Score! A potential customer lands on your website’s homepage. Now it’s up to you to determine whether this new bond is a one-night stand, a short fling, or a long-term relationship.
Here are 4 ways you can instantly improve your website’s home page. The same rules also happen to apply to first dates.
Keep it real
Be upfront with what your company is. When a customer lands on your homepage, they need to immediately know what the website is for. If they don’t find what they’re looking for right away, they’ll go somewhere else. Most likely to your competitor’s website.
Users need to know:
- who you are
- the products or services you provide
- why they should care
- whether or not they’re in the right place
Oh, and did I mention you only have a 5 second window to make it or break it? (http://www.usefulusability.com/)
Let’s take a look at examples. Something like this confuses the user:
This is an IT service provider that has done a poor job on their homepage. The screenshot above raises questions like: Does the company just blog about IT? What’s their mission? Who do they service?
Aside from changing the text on the website, the photo used should add context to what the company is about. Visuals are very important to online story telling.
Here’s a better example of quick and effective messaging from another IT service provider’s homepage:
Conpute, the above company, is one that we worked with. The background image is a photo of business people collaborating together with laptops open. Right away, this website tells the user that they provide:
- They are an IT company
- They keep business technology at their best state, provide support
- The customer should care because the company specializes in business technology and they work closely with their clients
Something important to keep in mind is that you don’t want to try and look like a company that you’re not. Just because your competitors do things a certain way doesn’t mean you need to follow. Be true to your company culture and values.
Simplicity goes a long way. Having more is not better. If your homepage is too cluttered, your users will be overwhelmed.
If you have too much, you’ll end up confusing the user with your design and they won’t know where to go. Think of it this way…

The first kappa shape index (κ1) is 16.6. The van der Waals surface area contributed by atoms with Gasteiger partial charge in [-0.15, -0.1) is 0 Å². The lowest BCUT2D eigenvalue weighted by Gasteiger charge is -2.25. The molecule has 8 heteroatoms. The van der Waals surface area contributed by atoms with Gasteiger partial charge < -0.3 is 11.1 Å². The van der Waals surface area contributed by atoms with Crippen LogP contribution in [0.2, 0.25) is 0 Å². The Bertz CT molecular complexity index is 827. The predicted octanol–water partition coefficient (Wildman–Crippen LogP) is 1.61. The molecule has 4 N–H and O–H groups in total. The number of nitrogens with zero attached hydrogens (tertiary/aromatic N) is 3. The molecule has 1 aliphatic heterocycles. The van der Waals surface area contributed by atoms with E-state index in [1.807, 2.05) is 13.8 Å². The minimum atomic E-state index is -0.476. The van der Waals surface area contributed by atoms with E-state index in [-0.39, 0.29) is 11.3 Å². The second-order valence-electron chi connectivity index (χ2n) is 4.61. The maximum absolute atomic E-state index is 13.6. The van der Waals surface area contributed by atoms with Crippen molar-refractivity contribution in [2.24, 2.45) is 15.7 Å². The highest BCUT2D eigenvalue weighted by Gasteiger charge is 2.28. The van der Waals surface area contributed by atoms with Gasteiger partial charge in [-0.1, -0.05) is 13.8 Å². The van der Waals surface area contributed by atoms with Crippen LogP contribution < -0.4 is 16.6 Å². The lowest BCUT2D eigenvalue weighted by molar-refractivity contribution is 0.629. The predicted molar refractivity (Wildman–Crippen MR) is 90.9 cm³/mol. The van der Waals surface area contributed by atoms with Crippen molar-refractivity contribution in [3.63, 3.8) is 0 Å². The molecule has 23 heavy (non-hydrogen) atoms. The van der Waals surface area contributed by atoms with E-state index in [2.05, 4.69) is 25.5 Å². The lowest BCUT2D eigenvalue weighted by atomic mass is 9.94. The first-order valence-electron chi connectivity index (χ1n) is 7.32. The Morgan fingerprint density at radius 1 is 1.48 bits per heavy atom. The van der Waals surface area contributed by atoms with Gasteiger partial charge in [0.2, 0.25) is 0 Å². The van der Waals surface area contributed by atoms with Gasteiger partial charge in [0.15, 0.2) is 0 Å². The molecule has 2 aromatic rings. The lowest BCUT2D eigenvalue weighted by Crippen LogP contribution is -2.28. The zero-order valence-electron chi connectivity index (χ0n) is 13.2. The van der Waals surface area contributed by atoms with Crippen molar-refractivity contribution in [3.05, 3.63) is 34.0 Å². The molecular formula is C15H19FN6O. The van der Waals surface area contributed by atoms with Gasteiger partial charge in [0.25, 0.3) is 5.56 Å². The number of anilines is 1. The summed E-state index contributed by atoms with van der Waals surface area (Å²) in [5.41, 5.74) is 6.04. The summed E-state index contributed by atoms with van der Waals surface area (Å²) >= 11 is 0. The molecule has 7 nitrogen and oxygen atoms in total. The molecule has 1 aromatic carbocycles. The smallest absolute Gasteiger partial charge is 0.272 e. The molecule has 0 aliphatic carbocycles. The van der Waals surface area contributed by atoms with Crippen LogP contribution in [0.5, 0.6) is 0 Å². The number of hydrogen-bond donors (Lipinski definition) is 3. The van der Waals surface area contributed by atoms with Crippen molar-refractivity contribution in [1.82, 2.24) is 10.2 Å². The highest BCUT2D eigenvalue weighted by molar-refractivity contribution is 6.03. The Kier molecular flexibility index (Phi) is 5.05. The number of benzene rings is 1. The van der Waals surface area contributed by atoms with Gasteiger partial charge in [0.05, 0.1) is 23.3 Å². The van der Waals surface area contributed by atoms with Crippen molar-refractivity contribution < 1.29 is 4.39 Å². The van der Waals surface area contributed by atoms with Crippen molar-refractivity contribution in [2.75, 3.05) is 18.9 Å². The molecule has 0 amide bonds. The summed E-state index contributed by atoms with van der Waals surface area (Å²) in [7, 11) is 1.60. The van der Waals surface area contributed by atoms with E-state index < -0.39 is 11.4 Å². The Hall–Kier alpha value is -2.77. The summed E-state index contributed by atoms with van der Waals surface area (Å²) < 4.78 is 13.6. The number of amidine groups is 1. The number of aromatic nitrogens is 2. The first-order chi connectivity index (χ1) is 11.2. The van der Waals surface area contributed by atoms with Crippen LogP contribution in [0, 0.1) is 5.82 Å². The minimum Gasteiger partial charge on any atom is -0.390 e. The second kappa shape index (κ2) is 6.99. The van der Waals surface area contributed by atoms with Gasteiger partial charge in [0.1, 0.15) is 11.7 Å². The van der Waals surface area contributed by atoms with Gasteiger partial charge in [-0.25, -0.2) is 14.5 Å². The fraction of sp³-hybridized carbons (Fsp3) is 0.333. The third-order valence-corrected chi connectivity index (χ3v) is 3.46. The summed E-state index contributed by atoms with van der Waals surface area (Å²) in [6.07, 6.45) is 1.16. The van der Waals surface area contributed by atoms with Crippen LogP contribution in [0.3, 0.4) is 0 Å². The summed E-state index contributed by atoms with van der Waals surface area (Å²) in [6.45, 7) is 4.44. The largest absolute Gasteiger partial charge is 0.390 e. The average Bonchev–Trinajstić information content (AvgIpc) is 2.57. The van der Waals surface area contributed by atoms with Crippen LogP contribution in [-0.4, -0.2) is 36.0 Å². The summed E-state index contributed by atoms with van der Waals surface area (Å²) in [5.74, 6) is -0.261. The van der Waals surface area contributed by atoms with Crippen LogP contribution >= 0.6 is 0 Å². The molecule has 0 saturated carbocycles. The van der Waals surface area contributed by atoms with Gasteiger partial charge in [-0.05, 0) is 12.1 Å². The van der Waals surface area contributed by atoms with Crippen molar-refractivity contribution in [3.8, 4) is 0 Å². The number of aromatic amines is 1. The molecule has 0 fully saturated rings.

Would you show up for a date in a gold chains, a basketball cap, short shorts, and a Christmas sweater with a blazer over it? I’m pretty sure your date would be a bit puzzled.
This is quite puzzling:
As a user, where would you go first? There are way too many options in the navigation bar, the design itself is not very appealing, and the colours don’t mesh well together.
Alternatively, the navigation bar could be broken down to something such as: Home, About Us, Services, Contact Us, and a button on the right that says ‘Donate’.
Now let’s take a look at:
This design is simple and fairly straightforward. The navigation bar is straightforward and the text on the navigation has clear messaging.
Your designs should be clean and simple so your clients know where to go next. Mixing and matching too many different font styles, colours, images, backgrounds, and special effects creates one not-so-hot mess.
Check out our post on how to design an ugly website. Trust me, you’ll cringe when reading it.
Say all the right things
You’re still courting your visitor when they’re on your homepage, so the last thing you want to do is have verbal diarrhea.
Would you tell your life story in explicit detail to someone over a coffee date in the first hour? No? Then let’s not go into long detailed descriptions of every single service and product your company provides.
Let your visuals help you tell the stories so you don’t end up with something like:
The above screenshot taken directly from a mental health organization that supports people of colour. It’s all about ‘me, me, me’. It’s about what the organization does, it’s about their vision and their mission. This isn’t very welcoming at all.
There’s way too much text! It would have been better if more bullet points were used, it’s much more effective if the focus is placed on the people they’ve helped. This could be done by including photos of people of colour, an ethnically diverse community of people at an event, and so on.
The screenshot below is from a mental health organization that helps youth. See the difference? Full disclosure: we worked with (Frontenac Youth Services).
The messaging is simple and short. It raises questions like who is Tom? What happened to Tom? Even as you scroll down, the information is given in tidbits.
Remember that phrase, “a picture says a thousand words?” The photo shows a teenager that could fit the profile of age groups of the clients that they help.
Keeping it short and concise peaks the user’s curiosity. Encourage your users to explore further into your website.
Be subtle: bigger is not better
Stop asking your designer to make your logo bigger. On a first date, that’s like yelling your name in someone’s face. It’s just not user friendly.
I know… you’re thinking, “But you said we need to tell them where they are”. I did, but telling doesn’t equate to yelling. You don’t have to turn your logo into an eyesore to get them to notice you. Instead, use the space on your homepage to convey the value your company gives to its customers.
By making these simple tweaks, you’ll instantly improve your homepage.